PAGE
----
Even war is not a zero-sum game. You will often have more than one winner, or more than one loser. It is possible to have outcomes that are better or worse for all parties. You don’t necessarily have to beat them to achieve your objectives—or, you may need to collaborate with them on some issues even while you are competing on others.

Q: Your book notes the importance of having a process strategy before entering negotiations. What is a process strategy, and what factors should someone consider when forming one?
As an example, let’s look at one of the many lessons from this part of the book: negotiate process before substance.

Consider the following situation. You have been negotiating for months and are finally at a point where you believe that the end is in sight and an agreement might be possible. There are a few concessions that you have been saving up to help cross the finish line. You make these concessions, and the other side responds, “Thank you. This is very helpful. Now let me just speak to my boss and see what she thinks about the progress we’ve made so far.”

You are shocked: You have a boss? I thought we were finished. I have nothing left to give. This is a problem of not having negotiated process before substance. Before you jump into a discussion of deal-terms, or start exchanging concessions, it is a good idea to first negotiate the process. This involves clarifying and shaping the path that will get you from where you are today to the end goal.

For example, you want to ask questions such as: How long does it take an organization like yours to get from where we are to a signed deal? Who are all of the parties that need to be on board? What factors might speed up or slow down progress? What are we planning to cover in next week’s meeting? When will we address the following concerns?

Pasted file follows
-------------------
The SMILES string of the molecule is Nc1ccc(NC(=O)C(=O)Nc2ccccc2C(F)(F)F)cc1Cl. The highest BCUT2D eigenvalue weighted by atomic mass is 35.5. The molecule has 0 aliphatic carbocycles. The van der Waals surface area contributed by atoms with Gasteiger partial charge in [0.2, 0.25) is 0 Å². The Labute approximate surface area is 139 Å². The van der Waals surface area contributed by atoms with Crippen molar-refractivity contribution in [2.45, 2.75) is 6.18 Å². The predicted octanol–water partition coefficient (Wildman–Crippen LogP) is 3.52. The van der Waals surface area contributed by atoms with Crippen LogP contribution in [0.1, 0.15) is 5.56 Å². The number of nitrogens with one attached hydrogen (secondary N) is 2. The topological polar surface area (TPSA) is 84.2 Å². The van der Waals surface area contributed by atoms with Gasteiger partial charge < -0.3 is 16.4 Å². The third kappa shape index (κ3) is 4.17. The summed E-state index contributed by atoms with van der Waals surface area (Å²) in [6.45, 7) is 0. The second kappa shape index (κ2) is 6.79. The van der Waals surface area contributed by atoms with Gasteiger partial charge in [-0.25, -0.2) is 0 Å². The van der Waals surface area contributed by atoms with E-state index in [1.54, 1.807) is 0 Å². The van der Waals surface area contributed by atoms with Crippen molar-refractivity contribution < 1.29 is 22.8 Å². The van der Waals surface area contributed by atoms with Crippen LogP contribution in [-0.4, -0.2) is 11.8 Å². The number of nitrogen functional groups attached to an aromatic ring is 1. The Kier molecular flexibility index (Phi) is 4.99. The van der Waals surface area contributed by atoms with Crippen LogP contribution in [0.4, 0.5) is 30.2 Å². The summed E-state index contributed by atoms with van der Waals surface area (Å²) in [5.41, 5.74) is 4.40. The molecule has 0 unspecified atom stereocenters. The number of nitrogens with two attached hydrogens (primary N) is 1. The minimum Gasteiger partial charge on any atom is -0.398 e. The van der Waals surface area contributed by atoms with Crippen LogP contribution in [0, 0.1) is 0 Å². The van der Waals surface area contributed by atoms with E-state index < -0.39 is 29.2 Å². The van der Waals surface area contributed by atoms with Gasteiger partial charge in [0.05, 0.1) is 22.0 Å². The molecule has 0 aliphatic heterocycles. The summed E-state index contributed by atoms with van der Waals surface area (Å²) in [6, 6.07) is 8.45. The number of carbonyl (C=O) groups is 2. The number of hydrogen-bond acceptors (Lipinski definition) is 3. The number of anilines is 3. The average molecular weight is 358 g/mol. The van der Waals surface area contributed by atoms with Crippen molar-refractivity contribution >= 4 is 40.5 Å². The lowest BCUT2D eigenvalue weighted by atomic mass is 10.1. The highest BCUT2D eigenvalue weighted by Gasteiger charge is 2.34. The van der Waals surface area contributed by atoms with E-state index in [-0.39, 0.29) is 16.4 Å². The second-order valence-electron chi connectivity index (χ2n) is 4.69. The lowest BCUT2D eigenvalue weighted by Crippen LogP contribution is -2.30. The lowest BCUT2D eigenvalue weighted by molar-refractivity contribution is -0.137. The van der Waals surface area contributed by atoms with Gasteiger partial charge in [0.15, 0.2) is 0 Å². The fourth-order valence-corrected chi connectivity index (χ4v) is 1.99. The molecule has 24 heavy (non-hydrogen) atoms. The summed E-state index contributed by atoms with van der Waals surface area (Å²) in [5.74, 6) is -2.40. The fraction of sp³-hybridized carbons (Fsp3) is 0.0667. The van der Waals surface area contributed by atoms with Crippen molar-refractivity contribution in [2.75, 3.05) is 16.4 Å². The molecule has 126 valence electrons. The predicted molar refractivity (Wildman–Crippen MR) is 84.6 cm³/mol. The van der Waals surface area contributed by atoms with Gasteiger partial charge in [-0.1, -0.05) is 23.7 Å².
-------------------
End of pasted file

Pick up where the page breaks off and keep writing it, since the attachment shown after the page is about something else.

The book also looks at the importance of shaping/controlling the process, what to do when the other side reneges on the process they earlier agreed to, and how not to get too bogged down on process issues.

Q: You write about empathy, noting, “The mistake people make is to think that empathy is what you use when you want to be nice.” How does empathy actually benefit the empathizer in negotiations? And can empathy be learned?
Empathy is about understanding, as well as possible, the interests, constraints, alternatives, and perspective of the other parties. This is not about being nice or generous—empathy is essential for achieving your own objectives in the deal.

If you do not understand what drives them (their interests), you will have a hard time structuring a viable agreement, and you will not know how much leverage you have in dealing with them. If you do not understand their constraints, you may ask for things that are impossible, while miss opportunities for resolving the conflict in ways that they could actually accept. If you do not understand their alternatives, you will misjudge how strong or weak they are, and how much value you bring to the table. Finally, if you do not understand their perspective—how they are making sense of this deal or dispute, you will not be able to anticipate all of the barriers to getting the deal done.

Ironically, empathy is needed most when you are dealing with people who seem to deserve it least. When you are negotiating with people who are behaving in aggressive or seemingly inexplicable ways, it is tempting to simply write them off as irrational or evil—but this limits your own options, because you get blinded to the possibility that there is a way forward that reconciles each side’s needs and concerns. When you instead seek to understand how they justify their actions to themselves, you have the possibility of identifying additional paths for resolving the conflict. This does not mean you have to have sympathy for them, or to agree that their demands and perspective are legitimate. But you must make the effort to understand why they deem them to be appropriate. The greater your capacity for empathy, the more likely you find a way forward.